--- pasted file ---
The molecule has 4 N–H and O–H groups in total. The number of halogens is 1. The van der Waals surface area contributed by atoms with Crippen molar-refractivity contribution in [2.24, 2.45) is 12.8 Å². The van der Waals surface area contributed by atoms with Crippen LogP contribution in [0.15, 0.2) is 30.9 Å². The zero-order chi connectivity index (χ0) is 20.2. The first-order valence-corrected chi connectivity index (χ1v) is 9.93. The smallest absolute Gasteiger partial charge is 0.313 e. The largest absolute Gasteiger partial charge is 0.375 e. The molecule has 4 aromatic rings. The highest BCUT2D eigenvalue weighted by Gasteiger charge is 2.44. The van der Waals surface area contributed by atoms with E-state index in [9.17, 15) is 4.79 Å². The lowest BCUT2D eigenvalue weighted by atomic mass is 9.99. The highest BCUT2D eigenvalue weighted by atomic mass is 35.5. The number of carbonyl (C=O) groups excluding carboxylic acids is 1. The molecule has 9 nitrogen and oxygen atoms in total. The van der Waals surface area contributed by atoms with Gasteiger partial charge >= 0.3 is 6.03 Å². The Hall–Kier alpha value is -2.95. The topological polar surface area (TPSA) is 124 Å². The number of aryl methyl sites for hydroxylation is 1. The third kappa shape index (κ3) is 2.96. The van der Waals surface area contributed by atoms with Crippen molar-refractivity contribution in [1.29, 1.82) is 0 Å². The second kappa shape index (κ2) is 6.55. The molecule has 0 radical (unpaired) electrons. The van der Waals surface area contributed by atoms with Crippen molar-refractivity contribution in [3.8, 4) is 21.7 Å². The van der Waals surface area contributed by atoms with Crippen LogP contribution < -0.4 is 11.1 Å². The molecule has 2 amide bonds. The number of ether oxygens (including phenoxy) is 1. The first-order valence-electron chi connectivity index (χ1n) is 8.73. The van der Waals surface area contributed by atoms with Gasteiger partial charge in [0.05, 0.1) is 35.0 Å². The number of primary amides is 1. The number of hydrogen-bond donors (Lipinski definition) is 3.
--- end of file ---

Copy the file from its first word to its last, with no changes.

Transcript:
The molecule has 4 N–H and O–H groups in total. The number of halogens is 1. The van der Waals surface area contributed by atoms with Crippen molar-refractivity contribution in [2.24, 2.45) is 12.8 Å². The van der Waals surface area contributed by atoms with Crippen LogP contribution in [0.15, 0.2) is 30.9 Å². The zero-order chi connectivity index (χ0) is 20.2. The first-order valence-corrected chi connectivity index (χ1v) is 9.93. The smallest absolute Gasteiger partial charge is 0.313 e. The largest absolute Gasteiger partial charge is 0.375 e. The molecule has 4 aromatic rings. The highest BCUT2D eigenvalue weighted by Gasteiger charge is 2.44. The van der Waals surface area contributed by atoms with E-state index in [9.17, 15) is 4.79 Å². The lowest BCUT2D eigenvalue weighted by atomic mass is 9.99. The highest BCUT2D eigenvalue weighted by atomic mass is 35.5. The number of carbonyl (C=O) groups excluding carboxylic acids is 1. The molecule has 9 nitrogen and oxygen atoms in total. The van der Waals surface area contributed by atoms with Gasteiger partial charge >= 0.3 is 6.03 Å². The Hall–Kier alpha value is -2.95. The topological polar surface area (TPSA) is 124 Å². The number of aryl methyl sites for hydroxylation is 1. The third kappa shape index (κ3) is 2.96. The van der Waals surface area contributed by atoms with Crippen molar-refractivity contribution in [1.29, 1.82) is 0 Å². The second kappa shape index (κ2) is 6.55. The molecule has 0 radical (unpaired) electrons. The van der Waals surface area contributed by atoms with Crippen molar-refractivity contribution in [3.8, 4) is 21.7 Å². The van der Waals surface area contributed by atoms with Crippen LogP contribution < -0.4 is 11.1 Å². The molecule has 2 amide bonds. The number of ether oxygens (including phenoxy) is 1. The first-order valence-electron chi connectivity index (χ1n) is 8.73. The van der Waals surface area contributed by atoms with Gasteiger partial charge in [0.05, 0.1) is 35.0 Å². The number of primary amides is 1. The number of hydrogen-bond donors (Lipinski definition) is 3.